Irish News

Thursday 24 July 2014

Stonemason on mend after 17-hour ordeal trapped under digger

Pat Flynn and Alan O'Keeffe

Published 18/02/2014|02:30

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Mark Ranalow is moved from an ambulance to a helicopter before he was airlifted to hospital in Limerick after a serious accident involving a mini-digger Press 22

A STONEMASON is recovering in hospital after being trapped in an overturned digger for 17 hours.

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An extensive rescue operation swung into action when the man was found seriously injured, and suffering from hypothermia, in the upsidedown digger on land at his home in Co Clare.

Mark Ranalow (36) was able to speak about his ordeal from his bed at Limerick Regional Hospital last night. A well-known stonemason, he was operating the mini-digger on Sunday to clear trees and branches from lands at the rear of the family home at Gortgloss when the accident happened around 6pm.

His ordeal trapped in the upside-down digger continued throughout Sunday and through the hours of darkness until 11am yesterday, when his father Frank discovered him.

Firefighters had to stabilise the digger and use cutting equipment to remove him from the machine. He was rushed by ambulance to a local sportsfield, where a helicopter was waiting to fly him to hospital.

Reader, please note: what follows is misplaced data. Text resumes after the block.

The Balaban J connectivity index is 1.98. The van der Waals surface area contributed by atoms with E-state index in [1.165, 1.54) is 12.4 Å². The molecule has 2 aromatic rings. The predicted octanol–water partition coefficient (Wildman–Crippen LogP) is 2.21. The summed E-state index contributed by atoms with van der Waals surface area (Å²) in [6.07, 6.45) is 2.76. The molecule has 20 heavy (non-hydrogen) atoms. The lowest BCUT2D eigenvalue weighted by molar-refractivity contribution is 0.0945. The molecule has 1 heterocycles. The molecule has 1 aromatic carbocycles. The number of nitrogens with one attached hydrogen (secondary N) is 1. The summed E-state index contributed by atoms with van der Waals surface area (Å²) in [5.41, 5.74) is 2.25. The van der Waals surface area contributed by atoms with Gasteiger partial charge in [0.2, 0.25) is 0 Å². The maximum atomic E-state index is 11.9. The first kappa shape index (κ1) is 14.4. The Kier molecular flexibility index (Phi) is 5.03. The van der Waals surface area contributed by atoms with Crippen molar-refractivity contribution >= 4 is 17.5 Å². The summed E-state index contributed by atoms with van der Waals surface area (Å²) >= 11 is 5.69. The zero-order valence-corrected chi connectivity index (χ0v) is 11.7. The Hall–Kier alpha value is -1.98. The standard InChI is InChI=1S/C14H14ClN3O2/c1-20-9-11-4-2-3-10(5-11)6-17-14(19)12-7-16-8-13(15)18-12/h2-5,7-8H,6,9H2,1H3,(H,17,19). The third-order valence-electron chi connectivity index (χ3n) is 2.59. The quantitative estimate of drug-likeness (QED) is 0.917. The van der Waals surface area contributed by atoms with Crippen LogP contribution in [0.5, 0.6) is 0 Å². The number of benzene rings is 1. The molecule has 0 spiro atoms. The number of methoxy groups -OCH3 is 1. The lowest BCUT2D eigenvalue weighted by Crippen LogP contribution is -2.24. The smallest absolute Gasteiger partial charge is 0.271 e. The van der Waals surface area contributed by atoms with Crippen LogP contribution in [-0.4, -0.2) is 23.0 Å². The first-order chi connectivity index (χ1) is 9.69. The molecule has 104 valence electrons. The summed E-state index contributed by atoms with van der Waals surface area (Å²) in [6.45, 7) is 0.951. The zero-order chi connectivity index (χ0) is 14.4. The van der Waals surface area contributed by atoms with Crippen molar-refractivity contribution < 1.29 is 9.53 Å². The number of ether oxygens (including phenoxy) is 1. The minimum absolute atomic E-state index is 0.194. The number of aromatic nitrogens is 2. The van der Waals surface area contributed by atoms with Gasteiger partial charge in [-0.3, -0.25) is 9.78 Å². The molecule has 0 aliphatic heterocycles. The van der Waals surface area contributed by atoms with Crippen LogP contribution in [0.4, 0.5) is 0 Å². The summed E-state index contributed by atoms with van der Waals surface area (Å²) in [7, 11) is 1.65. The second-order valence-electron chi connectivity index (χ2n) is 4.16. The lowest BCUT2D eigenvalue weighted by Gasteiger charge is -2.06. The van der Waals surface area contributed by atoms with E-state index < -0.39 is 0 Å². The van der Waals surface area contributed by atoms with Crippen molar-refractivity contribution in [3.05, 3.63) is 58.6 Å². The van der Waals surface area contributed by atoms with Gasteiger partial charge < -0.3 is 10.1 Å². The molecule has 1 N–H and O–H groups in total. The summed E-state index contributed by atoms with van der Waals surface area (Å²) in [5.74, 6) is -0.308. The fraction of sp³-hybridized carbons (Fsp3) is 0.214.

The helicopter took just a few minutes to reach the hospital. The same journey by road ambulance would have taken over an hour.

A close family member told the Irish Independent: "Mark is thankfully out of danger now. He's okay and has been chatting in the bed. Our family would like to thank everybody who helped him.

"Everyone involved in the rescue were fantastic."

Emergency services rushed to the scene on the shores of Gortglass Lough, about 4km from Kildysart and 27km from Ennis.

The injured man was transported by road to Kildysart GAA pitch, where club personnel as well as members of the village's defibrillator committee cleared the pitch of mini-goalposts to allow the helicopter to land.

One local man said: "He was clearing trees and branches up behind the old schoolhouse, as far as we know.

"I think he lived in a mobile home behind the parents' home, so that's probably why he wasn't missed earlier.

"The fire brigade and ambulances were here a good while, then they took him down to the pitch in Kildysart for the helicopter," he added.

Local councillor Olive Garry said: "I know the family very well. They've lived up at Gortglass for many years. It's a good thing he was found when he was, and that Sunday night wasn't frosty like previous nights."

Irish Independent

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